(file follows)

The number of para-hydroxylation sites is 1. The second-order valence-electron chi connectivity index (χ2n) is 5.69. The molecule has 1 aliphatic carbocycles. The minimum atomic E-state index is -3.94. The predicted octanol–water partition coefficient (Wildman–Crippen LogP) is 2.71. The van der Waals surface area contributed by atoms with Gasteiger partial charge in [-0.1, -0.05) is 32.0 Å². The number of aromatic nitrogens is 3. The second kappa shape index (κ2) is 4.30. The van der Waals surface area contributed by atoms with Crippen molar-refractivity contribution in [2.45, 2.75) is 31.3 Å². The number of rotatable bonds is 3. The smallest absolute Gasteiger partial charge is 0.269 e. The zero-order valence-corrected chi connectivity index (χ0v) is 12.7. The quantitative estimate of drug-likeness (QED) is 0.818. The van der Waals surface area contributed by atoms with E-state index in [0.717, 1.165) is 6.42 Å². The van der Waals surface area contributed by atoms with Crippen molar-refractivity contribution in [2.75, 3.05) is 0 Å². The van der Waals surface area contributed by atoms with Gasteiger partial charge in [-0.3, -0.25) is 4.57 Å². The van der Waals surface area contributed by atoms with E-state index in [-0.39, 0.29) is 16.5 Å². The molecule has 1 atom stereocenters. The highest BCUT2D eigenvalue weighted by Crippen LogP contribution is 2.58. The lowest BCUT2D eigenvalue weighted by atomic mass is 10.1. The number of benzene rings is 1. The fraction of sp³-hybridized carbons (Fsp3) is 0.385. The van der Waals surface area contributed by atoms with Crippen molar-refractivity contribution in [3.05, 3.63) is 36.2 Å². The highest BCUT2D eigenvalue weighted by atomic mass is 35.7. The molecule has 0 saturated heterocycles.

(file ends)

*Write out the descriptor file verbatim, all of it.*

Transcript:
The number of para-hydroxylation sites is 1. The second-order valence-electron chi connectivity index (χ2n) is 5.69. The molecule has 1 aliphatic carbocycles. The minimum atomic E-state index is -3.94. The predicted octanol–water partition coefficient (Wildman–Crippen LogP) is 2.71. The van der Waals surface area contributed by atoms with Gasteiger partial charge in [-0.1, -0.05) is 32.0 Å². The number of aromatic nitrogens is 3. The second kappa shape index (κ2) is 4.30. The van der Waals surface area contributed by atoms with Crippen molar-refractivity contribution in [2.45, 2.75) is 31.3 Å². The number of rotatable bonds is 3. The smallest absolute Gasteiger partial charge is 0.269 e. The zero-order valence-corrected chi connectivity index (χ0v) is 12.7. The quantitative estimate of drug-likeness (QED) is 0.818. The van der Waals surface area contributed by atoms with E-state index in [0.717, 1.165) is 6.42 Å². The van der Waals surface area contributed by atoms with Crippen molar-refractivity contribution in [2.75, 3.05) is 0 Å². The van der Waals surface area contributed by atoms with Gasteiger partial charge in [-0.3, -0.25) is 4.57 Å². The van der Waals surface area contributed by atoms with E-state index in [-0.39, 0.29) is 16.5 Å². The molecule has 1 atom stereocenters. The highest BCUT2D eigenvalue weighted by Crippen LogP contribution is 2.58. The lowest BCUT2D eigenvalue weighted by atomic mass is 10.1. The number of benzene rings is 1. The fraction of sp³-hybridized carbons (Fsp3) is 0.385. The van der Waals surface area contributed by atoms with Crippen molar-refractivity contribution in [3.05, 3.63) is 36.2 Å². The highest BCUT2D eigenvalue weighted by atomic mass is 35.7. The molecule has 0 saturated heterocycles.